While usually associated with the American South, pimento cheese actually evolved from cream cheese production in upstate New York and the growing food canning industry. Robert Moss details the history in this article from Serious Eats, including the tidbit that commercially made pimento cheese was sold in Portland as early as 1910. Another fun fact: somewhere the letter “i’ got dropped from the Spanish word for peppers, pimiento. With the growing popularity of Southern cooking over the last decade, pimento cheese came roaring back. And while menus tout pimento cheese in everything from burgers to grits to mac and cheese, my cranky opinion is that those are just things with cheese and mild red peppers.
And while there are lots of variations, my version hews close to the down-home pimento cheese that came out of poor folks’ kitchen in the 1940s. You can make it with pimentos from a jar or even canned red peppers, but it’s better if you roast the peppers yourself.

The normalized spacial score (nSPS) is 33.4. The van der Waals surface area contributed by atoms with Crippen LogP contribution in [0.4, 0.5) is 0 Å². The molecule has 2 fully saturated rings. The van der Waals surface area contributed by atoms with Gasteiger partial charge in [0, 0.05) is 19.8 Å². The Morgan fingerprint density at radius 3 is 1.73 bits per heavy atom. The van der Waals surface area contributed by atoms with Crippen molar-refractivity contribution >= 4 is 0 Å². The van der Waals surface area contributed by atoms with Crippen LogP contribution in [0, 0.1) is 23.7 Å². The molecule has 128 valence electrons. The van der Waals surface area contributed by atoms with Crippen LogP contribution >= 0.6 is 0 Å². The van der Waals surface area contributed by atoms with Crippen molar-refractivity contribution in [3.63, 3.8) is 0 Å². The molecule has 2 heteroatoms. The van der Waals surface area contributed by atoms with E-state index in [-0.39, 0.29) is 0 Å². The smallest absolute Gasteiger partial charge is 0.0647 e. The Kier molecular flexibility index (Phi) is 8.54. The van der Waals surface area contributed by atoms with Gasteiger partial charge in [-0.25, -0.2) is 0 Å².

For the shopping list
Red Bell Peppers
Medium Yellow Cheddar
From our shop
$18 - Sicily - Italy
From the kitchen
Use scissors to trim the stems from three red bell peppers so they’ll stand upside down. Roast them at 350F for about 45 minutes or until the skins are lightly blackened and shriveled. Put them in a bowl to cool, then peel off the outer skin with your fingers. Discard the seed core, but don’t worry about a few errant seeds. Chop into small pieces.
Use the large holes of a box grater to grate a half pound each of medium yellow and sharp white cheddar cheese. Chop six Aintzia piparra peppers into small pieces (substitute any mild pickled pepper).
Combine the grated cheese with the chopped peppers, a tablespoon of the pickle juice from the piparra peppers, a half cup of Duke’s mayo, three tablespoons of extra virgin olive oil, and several shakes of Crystal hot sauce. Spread it on bread, crackers, celery sticks, chicharrones or tortilla chips, but don’t heat it up!